Council says it will offer flexibility and work with businesses after originally saying some will be evicted from Market Harborough's Innovation Centre
Harborough District Council has decided to offer more time and flexibility to occupants of the Innovation Centre and apologised for its initial handling of the situation.
The Innovation Centre, owned by the council, was opened in 2011 to support 'start-up' businesses with the aim of having a regular turnover of occupants to maximise the number of entrepreneurs that can benefit from the centre.
The Innovation Centre provides office space and support for fledgeling businesses in their early years to help them become established, grow sustainably.
The centre was not managed by the council for most of its existence, but on July 1 this year the council took over management of it.
Long-term occupiers were initially told their licences would not be renewed when they expired in accordance with the aims of the Innovation Centre’s agreed lettings policy which states that businesses would have a limited stay and move on to new premises when ready. The council says that this approach frees up space for new businesses and entrepreneurs to benefit from the centre and its support. The council added that "some current occupants of the centre have been there for a long time".
Some 28 businesses in the centre were told the would be evicted in seven months' time.
The businesses affected say they had not been informed their contract would not be renewed at the end of the term and believed it would be them who had to demonstrate their own business growth and move on when they felt ready and stable enough to do so.
The businesses also pointed out that there was not enough suitable office space across the Harborough district to accommodate 28 small to medium firms all looking for new premises at once.
After the problems were pointed out by the businesses, Harborough District Council said it recognises the move would have caused 'undue hardship for some firms' and has rowed back on its initial message to the Innovation Centre businesses and says it will "offer the affected occupants flexibility and agree departure dates that work for them as best as possible".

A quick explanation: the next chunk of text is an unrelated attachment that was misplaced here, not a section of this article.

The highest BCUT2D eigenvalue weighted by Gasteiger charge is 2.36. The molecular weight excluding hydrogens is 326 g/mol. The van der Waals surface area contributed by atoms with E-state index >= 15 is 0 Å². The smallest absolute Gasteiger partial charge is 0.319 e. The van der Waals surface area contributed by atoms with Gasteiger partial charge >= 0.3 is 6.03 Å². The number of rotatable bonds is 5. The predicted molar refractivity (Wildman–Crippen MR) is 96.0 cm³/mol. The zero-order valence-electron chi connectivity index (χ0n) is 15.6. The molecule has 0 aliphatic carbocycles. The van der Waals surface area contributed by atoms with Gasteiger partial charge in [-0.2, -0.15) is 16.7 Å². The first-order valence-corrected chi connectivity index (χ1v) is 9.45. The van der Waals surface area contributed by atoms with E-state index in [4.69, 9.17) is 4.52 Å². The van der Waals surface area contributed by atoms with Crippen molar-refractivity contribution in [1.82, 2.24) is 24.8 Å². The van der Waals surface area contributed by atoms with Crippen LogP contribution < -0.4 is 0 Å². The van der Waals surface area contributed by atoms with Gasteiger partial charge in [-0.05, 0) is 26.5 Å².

The council is now writing to occupants at the Innovation Centre to explain the more flexible approach and reiterate its offer to support and assist the affected businesses in moving to suitable new premises.
Councillor Phil King, leader of Harborough District Council and assets lead, said: “We are acutely aware of the important role businesses play in our district and we’re delighted to see so many start-ups navigate their way successfully through their initial years. It is important that we continue to provide this important launch pad for emerging businesses in the district, but we recognise that the way existing occupants have been informed about the need to relocate could have been handled better.
“We have taken immediate steps to make sure our existing occupants are given the support and flexibility they need to make the right choices for their business as they look to find more permanent premises and I would like to apologise for any concern our initial approach may have caused.
“I have asked senior officers to meet with businesses at the Innovation Centre and a meeting has been arranged with the chairman of the Innovation Centre board.”
Earlier this year, it was announced that the Innovation Centre has helped deliver an estimated £19 million boost to the Harborough district economy since it opened.